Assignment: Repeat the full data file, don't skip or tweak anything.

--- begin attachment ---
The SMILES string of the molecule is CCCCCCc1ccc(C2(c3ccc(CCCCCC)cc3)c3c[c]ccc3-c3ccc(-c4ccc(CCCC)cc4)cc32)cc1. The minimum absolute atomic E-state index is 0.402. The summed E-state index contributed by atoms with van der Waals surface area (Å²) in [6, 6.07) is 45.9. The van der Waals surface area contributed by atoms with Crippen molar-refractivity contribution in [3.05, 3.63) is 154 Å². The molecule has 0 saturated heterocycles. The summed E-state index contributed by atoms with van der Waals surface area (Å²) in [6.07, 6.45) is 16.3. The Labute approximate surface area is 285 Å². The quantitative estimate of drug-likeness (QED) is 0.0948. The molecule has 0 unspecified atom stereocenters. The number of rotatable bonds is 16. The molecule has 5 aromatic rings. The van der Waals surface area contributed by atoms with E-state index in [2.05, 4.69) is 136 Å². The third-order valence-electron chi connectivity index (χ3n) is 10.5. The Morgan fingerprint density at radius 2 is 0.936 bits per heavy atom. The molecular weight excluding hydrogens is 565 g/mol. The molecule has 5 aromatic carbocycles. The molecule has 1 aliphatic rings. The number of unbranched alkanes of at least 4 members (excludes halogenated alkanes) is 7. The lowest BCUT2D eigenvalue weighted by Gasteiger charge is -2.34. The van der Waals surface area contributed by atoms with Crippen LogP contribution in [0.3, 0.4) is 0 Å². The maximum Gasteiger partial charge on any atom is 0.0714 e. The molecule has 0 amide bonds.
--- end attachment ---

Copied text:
The SMILES string of the molecule is CCCCCCc1ccc(C2(c3ccc(CCCCCC)cc3)c3c[c]ccc3-c3ccc(-c4ccc(CCCC)cc4)cc32)cc1. The minimum absolute atomic E-state index is 0.402. The summed E-state index contributed by atoms with van der Waals surface area (Å²) in [6, 6.07) is 45.9. The van der Waals surface area contributed by atoms with Crippen molar-refractivity contribution in [3.05, 3.63) is 154 Å². The molecule has 0 saturated heterocycles. The summed E-state index contributed by atoms with van der Waals surface area (Å²) in [6.07, 6.45) is 16.3. The Labute approximate surface area is 285 Å². The quantitative estimate of drug-likeness (QED) is 0.0948. The molecule has 0 unspecified atom stereocenters. The number of rotatable bonds is 16. The molecule has 5 aromatic rings. The van der Waals surface area contributed by atoms with E-state index in [2.05, 4.69) is 136 Å². The third-order valence-electron chi connectivity index (χ3n) is 10.5. The Morgan fingerprint density at radius 2 is 0.936 bits per heavy atom. The molecular weight excluding hydrogens is 565 g/mol. The molecule has 5 aromatic carbocycles. The molecule has 1 aliphatic rings. The number of unbranched alkanes of at least 4 members (excludes halogenated alkanes) is 7. The lowest BCUT2D eigenvalue weighted by Gasteiger charge is -2.34. The van der Waals surface area contributed by atoms with Crippen LogP contribution in [0.3, 0.4) is 0 Å². The maximum Gasteiger partial charge on any atom is 0.0714 e. The molecule has 0 amide bonds.